California Penal Code 11377

Crystal meth on hands with a pipe

California’s Health and Safety code 11377 (HS 11377, for short) is the sentencing and punishment for the possession of methamphetamine, or more commonly known as crystal meth, or just meth. Possession of methamphetamine can get you up to a full year in a county jail and even include a fine of anywhere up to $1,000, depending on whether your case was charged as a misdemeanor or felony.

Before Proposition 47 (Prop 47) had been passed, a conviction of HS 11377 could result in a prison sentence if the crime was charged as a felony. But under the current law as of now, the possession of crystal meth is now almost always a misdemeanor offense, resulting in a maximum one year of jail time.

Prop 47 has been passed by the voters of California on November 4th of 2014. It is a fairly new law that which changes some low-level crimes like drug possession and petty-theft offenses, or anything relating, from possible felonies to misdemeanors. The State prison cost savings are being invested in grants for drug treatments and for mental health services for anyone in the criminal justice system, victim services, and for programs for at-risk students in grades K – 12.

While the possession of crystal meth is still a felony for a group of offenders, there are defendants who have had previous convictions for violent offenses and other defendants who’re required to register as sex offenders, only if they have had previous serious charges such as rape and sex crimes against children. For a person, simply possessing HS 11377 is now just a misdemeanor.

HS 11377 Offenses That Can Be Changed to Misdemeanors


The felony (or ‘wobbler’) offenses that can be changed to misdemeanors under Prop 47 are:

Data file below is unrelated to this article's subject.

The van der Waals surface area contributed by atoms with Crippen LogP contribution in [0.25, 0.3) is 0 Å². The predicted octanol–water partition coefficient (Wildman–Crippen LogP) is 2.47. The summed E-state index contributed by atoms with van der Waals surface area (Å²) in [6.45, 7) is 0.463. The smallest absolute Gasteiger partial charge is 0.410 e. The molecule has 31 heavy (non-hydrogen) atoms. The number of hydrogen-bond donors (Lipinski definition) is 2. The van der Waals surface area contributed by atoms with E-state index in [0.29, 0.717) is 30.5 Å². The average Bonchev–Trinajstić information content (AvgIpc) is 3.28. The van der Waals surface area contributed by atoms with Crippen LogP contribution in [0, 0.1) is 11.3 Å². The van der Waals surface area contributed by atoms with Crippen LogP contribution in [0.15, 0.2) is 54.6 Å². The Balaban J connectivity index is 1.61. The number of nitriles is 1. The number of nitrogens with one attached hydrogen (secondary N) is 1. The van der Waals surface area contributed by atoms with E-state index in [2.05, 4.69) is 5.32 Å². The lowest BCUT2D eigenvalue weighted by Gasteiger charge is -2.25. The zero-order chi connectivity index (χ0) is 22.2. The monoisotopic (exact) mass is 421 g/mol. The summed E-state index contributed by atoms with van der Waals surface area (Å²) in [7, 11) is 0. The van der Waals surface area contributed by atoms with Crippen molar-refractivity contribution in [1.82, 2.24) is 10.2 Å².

-Grand theft auto (car stolen must be worth $950 or less)

-Grand theft firearm (gun stolen must be worth $950 or less)

-Shoplifting (if value is under $950 or less)

-Penal Code 496 (receiving stolen property, (if property received is worth $950 or less))

-Forgery of a check, traveler’s check, on a money order, etc. (must be worth $950 or less)

-Violating Penal Code 476a (“Bad check” law, (if total amount of check(s) is worth $950 or less))

-Health and Safety Code 11377, possession of methamphetamine

-Health and Safety Code 11350, possession of controlled substances

-Health and Safety Code 11357, possession of concentrated cannabis

These are all eligible for falling under Prop 47 sentencing. However, some defendants may still face charges of a felony for some serious offenses, or depending on their previous history.

Prop 47 will allow anyone who is already and currently facing a felony penalty for one of the crimes that have been listed above, to apply for a re-sentencing, meaning that you may be eligible for an earlier release from jail or prison, depending on how long you have already served.

What Prosecutors Need to Convict for Health and Safety Code 11377


According to HS 11377, anyone who holds in their possession the uncontrolled substance of methamphetamine, without a legitimate prescription can be found guilty of Possession of Methamphetamines.

In order to prosecute for possessing methamphetamines in the state of California, prosecutors will have the burden to prove that you:

  • Possessed methamphetamines
  • Were aware of this ownership and its recognition as a controlled substance
  • Had in your possession enough methamphetamine to be used as a drug

The following could be considered an example of an HS 11377 PC violation:

Brent had rented a motel room with his girlfriend. Earlier they had picked up some meth, and they were planning to stay up all night celebrating Brent’s new job. At 2:00am, Brent and his girlfriend decide to go for a walk. After a quarter of a mile, a local police officer drives up next to Brent and his girlfriend and stops his vehicle. He gets out of the car and, after noticing signs of intoxication, begins to search Brent and his girlfriend. The meth is located and Brent is brought down to the station.

Penalties For Violations

The penalties or punishment for CPC 11377 Possession of Methamphetamines health and safety code depends on your criminal background and circumstances surrounding your case.

HS 11377 Possession of Methamphetamines is filed as a misdemeanor and those found guilty can face:

  • Misdemeanor – informal probation, Up to 1 Year in the Orange County Jail and a maximum $1,000 fine

11377 HS Defense


If you are facing Possession of Methamphetamines charges for California Penal Code Section 11377, you have several defense options that you could take advantage of. Regardless of whether you are ready to hire an attorney, speaking with one of our skilled drug crime lawyers could help you. Call our fill out our form today to receive assistance.

Free Consultation

Criminal Defense Guides